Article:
I have this habit of…dancing. Not necessarily to music, not at appropriate times, not expectedly. It happens, oh, when I am standing with the refrigerator door open, trying to decide what to choose for a snack, or when I am loading the dishwasher. It is not pretty or choreographed dancing; it is some Elaine Benes-inspired shaking and spazzing that my husband says he now believes is completely out of my control. It just happens, and sometimes I catch myself, but most of the time Shea will jolt me out of my dancing by saying, “Right here”—to remind me that there is indeed another person in the room. Luckily he finds this endearing, and enjoys my embarrassment more and more each time.

But what this has taught me is how right we are for each other, and how truly comfortable and happy I am with Shea—and with myself in this relationship. It has been startling for me to realize that after twenty some odd years of dating, I have never felt so comfortable, so real, so much myself, and I have never really been myself. That’s scary to realize. For so long, I felt I had to be some ideal person/girlfriend/woman, and molded myself to fit what I thought that was, or what the person I was dating thought that was. It is astonishing that it never really dawned on me to be myself—and that maybe that was enough.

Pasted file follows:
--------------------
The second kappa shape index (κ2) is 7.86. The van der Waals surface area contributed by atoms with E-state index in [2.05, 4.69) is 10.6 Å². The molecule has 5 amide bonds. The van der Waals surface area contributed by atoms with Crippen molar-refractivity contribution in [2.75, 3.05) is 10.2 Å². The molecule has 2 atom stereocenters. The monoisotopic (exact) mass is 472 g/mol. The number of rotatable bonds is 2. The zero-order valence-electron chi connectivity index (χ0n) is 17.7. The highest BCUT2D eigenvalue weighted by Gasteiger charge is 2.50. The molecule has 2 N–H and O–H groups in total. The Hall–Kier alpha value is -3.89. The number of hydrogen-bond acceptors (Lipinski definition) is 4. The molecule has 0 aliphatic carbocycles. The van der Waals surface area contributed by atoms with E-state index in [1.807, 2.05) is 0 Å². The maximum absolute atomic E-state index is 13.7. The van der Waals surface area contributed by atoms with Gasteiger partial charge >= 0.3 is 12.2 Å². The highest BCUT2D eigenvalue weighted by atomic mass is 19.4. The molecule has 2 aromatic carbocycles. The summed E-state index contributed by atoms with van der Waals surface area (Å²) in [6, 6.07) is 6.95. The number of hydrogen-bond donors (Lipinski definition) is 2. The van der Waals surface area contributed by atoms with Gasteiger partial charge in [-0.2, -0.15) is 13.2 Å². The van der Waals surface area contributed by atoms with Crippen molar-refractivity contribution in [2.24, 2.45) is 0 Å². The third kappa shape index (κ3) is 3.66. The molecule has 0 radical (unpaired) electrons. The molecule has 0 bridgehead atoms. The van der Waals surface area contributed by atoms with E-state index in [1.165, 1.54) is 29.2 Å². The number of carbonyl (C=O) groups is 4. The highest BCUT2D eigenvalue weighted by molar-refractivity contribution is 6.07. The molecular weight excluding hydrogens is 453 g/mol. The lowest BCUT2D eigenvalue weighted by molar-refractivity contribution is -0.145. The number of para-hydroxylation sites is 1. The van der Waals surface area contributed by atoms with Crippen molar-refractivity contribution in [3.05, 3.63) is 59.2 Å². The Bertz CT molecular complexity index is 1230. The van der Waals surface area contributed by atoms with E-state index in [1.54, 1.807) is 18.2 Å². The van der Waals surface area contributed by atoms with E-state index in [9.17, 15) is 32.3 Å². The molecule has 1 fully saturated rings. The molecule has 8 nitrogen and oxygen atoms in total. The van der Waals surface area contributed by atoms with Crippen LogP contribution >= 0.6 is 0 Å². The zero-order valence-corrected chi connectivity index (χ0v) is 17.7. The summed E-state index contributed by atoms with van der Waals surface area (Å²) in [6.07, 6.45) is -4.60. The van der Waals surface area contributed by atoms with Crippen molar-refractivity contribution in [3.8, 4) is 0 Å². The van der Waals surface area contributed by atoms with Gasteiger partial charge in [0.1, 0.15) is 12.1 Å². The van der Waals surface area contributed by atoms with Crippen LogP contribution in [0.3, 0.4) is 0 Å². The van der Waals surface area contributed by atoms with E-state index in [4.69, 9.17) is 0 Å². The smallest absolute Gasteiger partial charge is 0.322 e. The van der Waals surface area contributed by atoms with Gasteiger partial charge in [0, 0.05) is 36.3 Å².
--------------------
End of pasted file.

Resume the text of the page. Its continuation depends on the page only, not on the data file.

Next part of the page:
I am sure through all those faulty, short-lived, painful, and doomed relationships I had moments where the real me surfaced, but I know that even in longer term relationships, it never felt like this.

Having said that, we do argue- intensely- usually about the stupid things married couples do. I have never had the foundation I have now. Even within my family, I grew up believing that things were so shaky, that one person might leave at any moment—and more often I just felt forgotten in the struggle. Fighting or arguing scared the hell out of me because to me it meant loss and abandonment. This continued throughout all my relationships as a learned behavior. If a boyfriend and I were fighting, even if I was 100% right and it was something I should have fought or defended myself for, I was so reluctant to stand my ground for the fear of feeling it pulled out from under me. I gave in or panicked and back pedaled often just to make it stop. In the end, all I knew was nothing was really better, and I wasn’t being left or abandoned, but I felt incredibly alone.